Heart Health Blood Test

$149.00

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About the Test

Heart health refers to the overall well-being and proper functioning of the heart. The heart is a vital organ that pumps blood throughout the body, providing oxygen and nutrients to the cells and organs.

If you have a family history of heart disease, are at risk for heart disease due to other health conditions, or have symptoms such as chest pain, shortness of breath, or a rapid or irregular heartbeat, it is important to speak with a healthcare professional. Early detection and treatment of heart disease can help prevent or slow progression and minimize the risk of serious complications, such as heart attack and stroke.

FAQs

Specimen Requirements :

SST tube of blood, serum

Turn Around Time :

    5 to 24 hours

Price For Test :

    Price: $149

Overview of Heart Health

Heart health refers to the overall well-being and proper functioning of the heart. The heart is a vital organ that pumps blood throughout the body, providing oxygen and nutrients to the cells and organs.

Maintaining good heart health is essential for overall health and wellness. Some steps that can help support heart health include:

  • Eating a healthy diet that is low in saturated and trans fats, and high in fruits, vegetables, and whole grains
  • Maintaining a healthy weight
  • Engaging in regular physical activity
  • Not smoking and avoiding exposure to secondhand smoke
  • Limiting alcohol consumption
  • Managing stress and getting enough sleep
  • Controlling high blood pressure, cholesterol, and diabetes

If you have a family history of heart disease, are at risk for heart disease due to other health conditions, or have symptoms such as chest pain, shortness of breath, or a rapid or irregular heartbeat, it is important to speak with a healthcare professional. Early detection and treatment of heart disease can help prevent or slow progression and minimize the risk of serious complications, such as heart attack and stroke.

Analytes Tested In The Heart Health Blood Test Panel

9 Analytes

  1. Total Cholesterol
  2. LDL Cholesterol
  3. HDL Cholesterol
  4. VLDL
  5. Triglycerides
  6. B-Type Natriuretic Peptide (BNP)
  7. C-Reactive Protein, HS
  8. D-Dimer
  9. Troponin
Total Cholesterol

Total cholesterol is a measure of the overall amount of cholesterol in the blood. Cholesterol is a type of fat that is produced by the liver and also obtained from food.

High levels of total cholesterol can increase the risk of heart disease and stroke by contributing to the buildup of plaque in the arteries. The American Heart Association recommends that people have their cholesterol levels checked regularly, as part of a routine health screening.

A total cholesterol test is typically performed as part of a lipid panel, which measures the levels of different types of fats (lipids) in the blood, including total cholesterol, low-density lipoprotein (LDL) cholesterol, high-density lipoprotein (HDL) cholesterol, and triglycerides.

Normal total cholesterol levels are considered to be less than 200 mg/dL. However, the target level of total cholesterol depends on a person’s individual risk factors, such as age, family history, and lifestyle. A healthcare provider can interpret the results of a total cholesterol test and make recommendations for treatment or lifestyle changes as needed.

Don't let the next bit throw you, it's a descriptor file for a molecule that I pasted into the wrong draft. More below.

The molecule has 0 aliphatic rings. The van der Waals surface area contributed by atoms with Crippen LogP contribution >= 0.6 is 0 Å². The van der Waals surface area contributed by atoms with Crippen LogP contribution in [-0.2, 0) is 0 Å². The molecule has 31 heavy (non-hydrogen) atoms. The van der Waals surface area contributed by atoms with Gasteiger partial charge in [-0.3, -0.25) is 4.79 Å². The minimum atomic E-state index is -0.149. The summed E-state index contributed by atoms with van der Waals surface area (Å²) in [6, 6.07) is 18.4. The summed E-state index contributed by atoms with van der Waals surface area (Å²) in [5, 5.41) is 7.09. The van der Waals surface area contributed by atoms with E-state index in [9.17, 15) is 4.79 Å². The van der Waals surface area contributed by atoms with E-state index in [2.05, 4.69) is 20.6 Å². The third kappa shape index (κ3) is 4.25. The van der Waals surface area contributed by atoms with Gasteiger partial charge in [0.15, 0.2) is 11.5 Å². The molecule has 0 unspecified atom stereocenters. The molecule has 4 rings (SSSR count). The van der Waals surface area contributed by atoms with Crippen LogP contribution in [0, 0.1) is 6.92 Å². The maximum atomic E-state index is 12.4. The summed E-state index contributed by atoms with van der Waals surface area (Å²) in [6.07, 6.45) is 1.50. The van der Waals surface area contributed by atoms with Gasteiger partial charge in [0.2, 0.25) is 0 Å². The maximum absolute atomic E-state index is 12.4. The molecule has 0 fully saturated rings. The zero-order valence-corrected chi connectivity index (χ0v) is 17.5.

LDL Cholesterol

Low-density lipoprotein (LDL) cholesterol is sometimes referred to as the “bad” cholesterol because high levels can increase the risk of heart disease and stroke. LDL cholesterol contributes to the buildup of plaque in the arteries, which can narrow or block blood flow.

The LDL cholesterol test measures the amount of LDL cholesterol in the blood. It is typically performed as part of a lipid panel, which measures the levels of different types of fats (lipids) in the blood, including total cholesterol, LDL cholesterol, high-density lipoprotein (HDL) cholesterol, and triglycerides.

The American Heart Association recommends that people have their cholesterol levels checked regularly, as part of a routine health screening. Normal LDL cholesterol levels are considered to be less than 130 mg/dL. However, the target level of LDL cholesterol depends on a person’s individual risk factors, such as age, family history, and lifestyle.

A healthcare provider can interpret the results of an LDL cholesterol test and make recommendations for treatment or lifestyle changes as needed. This may include changes to diet and exercise, as well as medication to lower cholesterol levels.

HDL Cholesterol

High-density lipoprotein (HDL) cholesterol is sometimes referred to as the “good” cholesterol because high levels are associated with a reduced risk of heart disease and stroke. HDL cholesterol helps remove plaque from the arteries and reduce the risk of heart disease.

The HDL cholesterol test measures the amount of HDL cholesterol in the blood. It is typically performed as part of a lipid panel, which measures the levels of different types of fats (lipids) in the blood, including total cholesterol, low-density lipoprotein (LDL) cholesterol, HDL cholesterol, and triglycerides.

The American Heart Association recommends that people have their cholesterol levels checked regularly, as part of a routine health screening. Normal HDL cholesterol levels are considered to be 40 mg/dL or higher. Higher levels of HDL cholesterol are associated with a lower risk of heart disease, while lower levels are associated with an increased risk.

A healthcare provider can interpret the results of an HDL cholesterol test and make recommendations for treatment or lifestyle changes as needed. This may include changes to diet and exercise, as well as medication to raise HDL cholesterol levels.

VLDL

Very low-density lipoprotein (VLDL) is a type of lipid, or fat, found in the blood. VLDL is produced by the liver and is a source of triglycerides, which are a form of fat that is stored in the body’s fat cells.